• Patients with dementia are unable to produce the correct response
    • ‘Don’t know’ study
lewy body dementia
Lewy Body Dementia
  • Carotid sinus hypersensitivity (as high as 50%)
  • Symptoms of both AD and Parkinson’s Disease type Dementia
    • Cognitive decline and motor symptoms
  • Fluctuating levels of cognition throughout the day
  • Motor changes similar to PD
  • Hallucinations
changes in cognition relate to
Changes in cognition relate to
  • Increased fall risk (1.5-3 x the risk of cognitively normal fallers)
    • Study by Tinetti found 67% with MCI fell over a year
  • Decreases on the MMSE relate to a reduction in survival probability
    • Every point decrease on MMSE: adjusted odds ratio for mortality was .95 (95% CI: .93-.97) and for institutionalization: .91 (95% CI: .90-.94)
alzheimer s disease
Alzheimer’s Disease
  • 60% of those with dementia
  • Diagnosed post morbidly
  • Inclusionary criteria: memory loss, aphasia, apraxia, and disturbance in executive functioning
    • Severe enough to impair social or occupational function
  • Difficult to diagnose in the early stages
  • Masked by those with more education
  • Affects 25-30% those 65 y.o;
    • Older than 85 y.o.: 50% incidence
slide21
AD
  • Genetic risk factors: APOE e4 (apolipoprotein E allele)
  • Average life span: 8-10 yrs from symptom onset
  • Physical changes in the brain:
fast scale for alzheimer s disease
FAST scale for Alzheimer\'s Disease
  • Stage 1: no change in function
  • Stage 2: deficits with word finding or recall of objects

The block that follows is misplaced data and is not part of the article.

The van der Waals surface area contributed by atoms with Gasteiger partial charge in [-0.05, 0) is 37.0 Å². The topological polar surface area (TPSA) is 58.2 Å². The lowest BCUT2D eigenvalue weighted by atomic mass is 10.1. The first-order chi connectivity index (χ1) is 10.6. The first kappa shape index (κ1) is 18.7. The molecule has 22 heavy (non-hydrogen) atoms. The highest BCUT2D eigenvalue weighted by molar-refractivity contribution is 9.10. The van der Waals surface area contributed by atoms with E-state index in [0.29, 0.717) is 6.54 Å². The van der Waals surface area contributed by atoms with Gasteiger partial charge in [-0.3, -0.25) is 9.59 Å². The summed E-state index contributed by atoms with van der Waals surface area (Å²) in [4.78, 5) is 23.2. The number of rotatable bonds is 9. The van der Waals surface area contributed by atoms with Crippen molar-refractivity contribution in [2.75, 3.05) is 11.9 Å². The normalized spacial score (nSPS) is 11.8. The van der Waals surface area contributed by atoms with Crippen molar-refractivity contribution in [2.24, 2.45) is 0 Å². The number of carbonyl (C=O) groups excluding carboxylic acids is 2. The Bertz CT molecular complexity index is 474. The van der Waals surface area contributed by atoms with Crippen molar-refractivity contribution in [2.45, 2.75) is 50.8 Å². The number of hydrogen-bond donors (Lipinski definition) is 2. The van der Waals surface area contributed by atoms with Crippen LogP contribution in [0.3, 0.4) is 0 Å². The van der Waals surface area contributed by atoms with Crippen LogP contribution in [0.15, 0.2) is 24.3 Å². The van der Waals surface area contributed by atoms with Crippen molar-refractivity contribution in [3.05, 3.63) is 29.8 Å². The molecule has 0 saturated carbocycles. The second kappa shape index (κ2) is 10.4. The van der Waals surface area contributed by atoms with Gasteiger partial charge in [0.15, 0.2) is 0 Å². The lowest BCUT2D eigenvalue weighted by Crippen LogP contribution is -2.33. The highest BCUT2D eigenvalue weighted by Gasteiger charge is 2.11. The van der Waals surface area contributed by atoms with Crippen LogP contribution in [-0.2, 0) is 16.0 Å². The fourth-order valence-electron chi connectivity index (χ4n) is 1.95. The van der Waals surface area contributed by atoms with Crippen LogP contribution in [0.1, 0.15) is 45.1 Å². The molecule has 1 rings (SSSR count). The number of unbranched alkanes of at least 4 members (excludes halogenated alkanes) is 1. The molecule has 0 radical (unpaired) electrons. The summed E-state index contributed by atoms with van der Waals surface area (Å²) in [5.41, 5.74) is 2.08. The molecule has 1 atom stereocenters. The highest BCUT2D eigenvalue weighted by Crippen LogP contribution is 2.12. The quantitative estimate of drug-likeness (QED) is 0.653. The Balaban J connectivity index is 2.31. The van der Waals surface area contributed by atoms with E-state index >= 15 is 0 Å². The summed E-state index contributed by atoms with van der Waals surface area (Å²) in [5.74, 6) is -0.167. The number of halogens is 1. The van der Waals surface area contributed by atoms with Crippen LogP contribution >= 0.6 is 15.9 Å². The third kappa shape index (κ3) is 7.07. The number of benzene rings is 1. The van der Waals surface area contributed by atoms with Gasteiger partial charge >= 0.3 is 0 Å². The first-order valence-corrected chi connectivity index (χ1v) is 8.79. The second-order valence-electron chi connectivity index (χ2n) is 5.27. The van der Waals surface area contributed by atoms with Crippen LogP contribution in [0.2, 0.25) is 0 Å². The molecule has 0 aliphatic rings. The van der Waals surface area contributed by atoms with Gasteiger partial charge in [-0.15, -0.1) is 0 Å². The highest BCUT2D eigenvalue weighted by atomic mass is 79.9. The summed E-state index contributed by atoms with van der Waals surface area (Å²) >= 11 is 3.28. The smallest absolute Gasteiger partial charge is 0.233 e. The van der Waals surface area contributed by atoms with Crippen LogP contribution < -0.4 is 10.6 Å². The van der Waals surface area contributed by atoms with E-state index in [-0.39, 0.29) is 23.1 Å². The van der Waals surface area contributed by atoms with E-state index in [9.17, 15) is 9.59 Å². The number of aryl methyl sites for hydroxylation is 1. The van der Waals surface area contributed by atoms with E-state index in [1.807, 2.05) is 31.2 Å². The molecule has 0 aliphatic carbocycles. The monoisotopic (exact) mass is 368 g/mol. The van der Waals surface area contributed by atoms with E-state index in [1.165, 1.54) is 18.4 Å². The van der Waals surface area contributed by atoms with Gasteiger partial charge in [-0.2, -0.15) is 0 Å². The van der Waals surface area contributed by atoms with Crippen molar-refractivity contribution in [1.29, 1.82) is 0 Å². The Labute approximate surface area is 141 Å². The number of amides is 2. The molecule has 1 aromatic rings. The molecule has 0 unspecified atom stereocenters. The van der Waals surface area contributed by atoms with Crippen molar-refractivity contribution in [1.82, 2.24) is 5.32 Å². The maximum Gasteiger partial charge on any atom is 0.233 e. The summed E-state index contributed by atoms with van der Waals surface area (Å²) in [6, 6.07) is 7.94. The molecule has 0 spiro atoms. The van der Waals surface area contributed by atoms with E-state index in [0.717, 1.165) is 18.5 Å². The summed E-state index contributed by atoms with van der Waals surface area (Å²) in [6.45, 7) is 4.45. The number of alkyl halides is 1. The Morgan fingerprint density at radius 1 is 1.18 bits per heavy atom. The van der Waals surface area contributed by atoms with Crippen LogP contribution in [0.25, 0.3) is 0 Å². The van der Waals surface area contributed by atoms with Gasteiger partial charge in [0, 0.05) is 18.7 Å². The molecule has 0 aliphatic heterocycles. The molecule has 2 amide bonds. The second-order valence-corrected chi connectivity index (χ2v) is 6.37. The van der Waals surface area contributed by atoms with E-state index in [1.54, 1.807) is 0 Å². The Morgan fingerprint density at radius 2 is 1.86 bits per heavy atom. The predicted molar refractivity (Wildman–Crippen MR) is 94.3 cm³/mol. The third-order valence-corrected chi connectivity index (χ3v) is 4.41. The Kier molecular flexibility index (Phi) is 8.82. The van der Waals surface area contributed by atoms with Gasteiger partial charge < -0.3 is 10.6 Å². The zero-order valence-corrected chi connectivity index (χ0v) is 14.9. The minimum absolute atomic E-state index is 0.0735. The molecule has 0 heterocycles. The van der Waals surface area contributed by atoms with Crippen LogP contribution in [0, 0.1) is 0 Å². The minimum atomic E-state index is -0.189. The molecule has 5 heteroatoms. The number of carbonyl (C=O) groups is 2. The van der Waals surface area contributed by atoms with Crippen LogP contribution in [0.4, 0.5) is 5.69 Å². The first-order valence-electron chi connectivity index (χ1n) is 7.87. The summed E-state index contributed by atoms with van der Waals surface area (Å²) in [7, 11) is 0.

• Stage 3: difficulty in unfamiliar environments, missed appts. Hides it well.
  • Stage 4: needs help with complex community or domestic tasks (finances/shopping)
  • Stage 5: not able to live alone, decreased safety awareness, simple tasks affected (changes in gait speed, tone, reaction time)
  • Stage 6: assistance nec for most basic ADLs (eating, grooming, toileting)
  • Stage 7: dependence for all care, incoherent speech, disorientation of time, place, person
medications are they effective
Medications: are they effective
  • Anticholinergics
    • Can only be used for certain levels of dementia
  • Psychotropic meds (antipsychotics, benzodiazepines, tricyclic antidepressants, and hypnotics): increase fall risk in those with dementia by 2x
gait changes with ad
Gait changes with AD
  • Compared to age and sex matched controls:
    • Shorter step length
    • Slower gait speed
    • Lower step frequency
    • Increased step to step variability
    • Greater double support ratio
    • Greater sway path

*Peripheral impairments less likely as a source, but more central processing and integration of perceptual information (Franssen et al, 1999)